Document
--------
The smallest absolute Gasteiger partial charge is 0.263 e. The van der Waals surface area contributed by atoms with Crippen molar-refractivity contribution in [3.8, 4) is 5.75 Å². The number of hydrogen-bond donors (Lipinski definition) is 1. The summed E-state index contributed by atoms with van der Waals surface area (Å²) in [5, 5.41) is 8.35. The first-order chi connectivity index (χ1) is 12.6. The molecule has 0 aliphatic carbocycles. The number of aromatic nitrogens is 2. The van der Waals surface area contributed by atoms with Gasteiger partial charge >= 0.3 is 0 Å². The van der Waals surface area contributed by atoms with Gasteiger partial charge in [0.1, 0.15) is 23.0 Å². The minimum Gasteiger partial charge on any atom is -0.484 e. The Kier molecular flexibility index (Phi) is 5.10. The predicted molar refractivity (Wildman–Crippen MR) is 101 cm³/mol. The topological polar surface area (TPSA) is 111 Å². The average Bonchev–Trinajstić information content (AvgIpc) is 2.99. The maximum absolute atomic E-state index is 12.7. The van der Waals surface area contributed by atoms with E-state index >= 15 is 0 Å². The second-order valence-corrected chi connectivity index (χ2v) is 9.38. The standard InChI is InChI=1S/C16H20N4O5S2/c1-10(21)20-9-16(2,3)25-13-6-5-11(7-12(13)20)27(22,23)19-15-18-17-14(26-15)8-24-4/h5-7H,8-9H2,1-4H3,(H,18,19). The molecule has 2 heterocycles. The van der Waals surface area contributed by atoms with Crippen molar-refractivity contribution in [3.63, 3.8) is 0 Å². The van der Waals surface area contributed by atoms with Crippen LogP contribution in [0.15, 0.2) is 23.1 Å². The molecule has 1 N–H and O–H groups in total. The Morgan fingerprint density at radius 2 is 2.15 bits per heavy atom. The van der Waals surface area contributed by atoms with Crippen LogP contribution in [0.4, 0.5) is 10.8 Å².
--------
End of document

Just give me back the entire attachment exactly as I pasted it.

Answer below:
The smallest absolute Gasteiger partial charge is 0.263 e. The van der Waals surface area contributed by atoms with Crippen molar-refractivity contribution in [3.8, 4) is 5.75 Å². The number of hydrogen-bond donors (Lipinski definition) is 1. The summed E-state index contributed by atoms with van der Waals surface area (Å²) in [5, 5.41) is 8.35. The first-order chi connectivity index (χ1) is 12.6. The molecule has 0 aliphatic carbocycles. The number of aromatic nitrogens is 2. The van der Waals surface area contributed by atoms with Gasteiger partial charge >= 0.3 is 0 Å². The van der Waals surface area contributed by atoms with Gasteiger partial charge in [0.1, 0.15) is 23.0 Å². The minimum Gasteiger partial charge on any atom is -0.484 e. The Kier molecular flexibility index (Phi) is 5.10. The predicted molar refractivity (Wildman–Crippen MR) is 101 cm³/mol. The topological polar surface area (TPSA) is 111 Å². The average Bonchev–Trinajstić information content (AvgIpc) is 2.99. The maximum absolute atomic E-state index is 12.7. The van der Waals surface area contributed by atoms with E-state index >= 15 is 0 Å². The second-order valence-corrected chi connectivity index (χ2v) is 9.38. The standard InChI is InChI=1S/C16H20N4O5S2/c1-10(21)20-9-16(2,3)25-13-6-5-11(7-12(13)20)27(22,23)19-15-18-17-14(26-15)8-24-4/h5-7H,8-9H2,1-4H3,(H,18,19). The molecule has 2 heterocycles. The van der Waals surface area contributed by atoms with Crippen molar-refractivity contribution in [3.63, 3.8) is 0 Å². The van der Waals surface area contributed by atoms with Crippen LogP contribution in [0.15, 0.2) is 23.1 Å². The molecule has 1 N–H and O–H groups in total. The Morgan fingerprint density at radius 2 is 2.15 bits per heavy atom. The van der Waals surface area contributed by atoms with Crippen LogP contribution in [0.4, 0.5) is 10.8 Å².